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c++, In a function how would I return 'int num[4]' ?

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Hi, I've got a class and I'm trying to return an integer array of 4. How would I return it in a get function?
class MyClass {
private:
   int num[4];
public:
   //how would I return num[4]?
   int[4] getNum();//??
};


Would I just say int* getNum(){return num;} ? But then how would i put it back into an array of 4? int num[4] = mc.getNum()? Thanks

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You must return by pointer, but then the caller has access to the same array (essentially reference-passing), while you probably want a value return. Use a std::vector instead of the array; it will solve your problems.

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If your member protype was this:

int* getNum(){return num;}

and example of main could be:


void main(void)
{
MyClass Test;
int* pNum = NULL;

pNum = Test.GetNum();


// either method below would work.
cout << pNum[0] << pNum[1] << pNum[2] << pNum[3];
cout << *(pNum + 0) << *(pNum + 1) << *(pNum + 2) << *(pNum + 3);
}




This would work, however you must make sure that you do not accidently access an element beyond the bounds of the array, since C/C++ does not have array bounds checking. Doing so would potentially overwrite data in other variables. Also if you class would happen to go out of scope the data would no longer be valid. Someone else suggested using the vector stl class. The vector stl class might be a better way to do this since it has array bounds checking and other built in functionality. Hope this helps a lil.

- Bill

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What is your class? What information are you trying to return? There are a few potential issues here. Returning a pointer can be dangerous and will break encapsulation (if that's important to you). Returning a std::vector<> by value will incur some overhead and involve some memory allocation - again, that may or may not be important to you. You could return a reference to an internal std::vector<>, but again the caller could keep that reference around past the lifetime of the object.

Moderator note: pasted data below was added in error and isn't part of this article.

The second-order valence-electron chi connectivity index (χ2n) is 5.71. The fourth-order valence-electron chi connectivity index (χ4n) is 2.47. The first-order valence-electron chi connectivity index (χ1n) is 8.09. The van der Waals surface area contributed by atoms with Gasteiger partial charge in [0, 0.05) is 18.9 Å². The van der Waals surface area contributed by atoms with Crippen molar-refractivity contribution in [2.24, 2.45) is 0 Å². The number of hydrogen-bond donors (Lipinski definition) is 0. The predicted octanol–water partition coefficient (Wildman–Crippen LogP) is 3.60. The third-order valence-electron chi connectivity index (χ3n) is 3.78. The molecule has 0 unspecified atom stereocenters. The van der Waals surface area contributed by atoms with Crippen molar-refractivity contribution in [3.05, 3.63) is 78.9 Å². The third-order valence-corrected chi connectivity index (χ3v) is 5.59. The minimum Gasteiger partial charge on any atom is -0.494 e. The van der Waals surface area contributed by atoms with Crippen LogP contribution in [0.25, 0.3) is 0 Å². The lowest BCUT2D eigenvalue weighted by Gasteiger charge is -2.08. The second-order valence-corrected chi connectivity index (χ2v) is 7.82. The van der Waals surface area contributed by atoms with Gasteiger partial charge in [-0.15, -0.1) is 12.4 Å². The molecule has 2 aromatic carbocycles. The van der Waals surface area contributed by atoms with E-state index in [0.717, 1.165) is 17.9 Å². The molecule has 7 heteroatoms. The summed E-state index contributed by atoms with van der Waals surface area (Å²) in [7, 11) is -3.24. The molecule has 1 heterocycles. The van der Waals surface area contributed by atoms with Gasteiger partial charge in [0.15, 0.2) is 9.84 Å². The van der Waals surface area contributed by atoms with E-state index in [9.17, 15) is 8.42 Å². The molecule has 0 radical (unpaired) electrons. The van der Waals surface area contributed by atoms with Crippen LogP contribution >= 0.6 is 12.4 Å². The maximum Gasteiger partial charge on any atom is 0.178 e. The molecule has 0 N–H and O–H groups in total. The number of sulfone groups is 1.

If you really need to pass this internal information on, something like this would probably be better:

void Class::GetData(float[] out) const
{
assert(out);
// Copy num[] into out[]
}

Or:

void Class::GetData(std::vector<int>& out) const
{
out.clear();
// Copy num[] into out
}

This puts the responsibility of memory allocation and whatnot on the caller.

Finally, though, if you're needing to pass an entire array back from inside a class, you may have a design issue. (One place I can think of this being useful, though, would be for example extracting an OpenGL-style float[16] array from a matrix class.)

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Arrays aren't assignable, or copyable. You can however get away with returning a reference to an array:


class MyClass {
private:
int num[4];
public:
int (&getNum())[4]
{
return num;
}
};




Returning a pointer would look a lot more normal, though, and probably wouldn't make any difference. That's a pretty funky function declaration if I do say so myself.

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You could also wrap the array member in a struct (which is basically what the use of std::vector would accomplish here, although then you would get a bunch more for free too):


// I think this is good enough
class MyClass {
public:
struct my_stuff_t;
my_stuff_t getNum();
private:
struct my_stuff_t { int num[4]; }
};

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Quote:
Original post by Zahlman
(which is basically what the use of std::vector would accomplish here, although then you would get a bunch more for free too)
Dynamic allocation isn't free. Your method is likely to be *much* faster should return by value be used.

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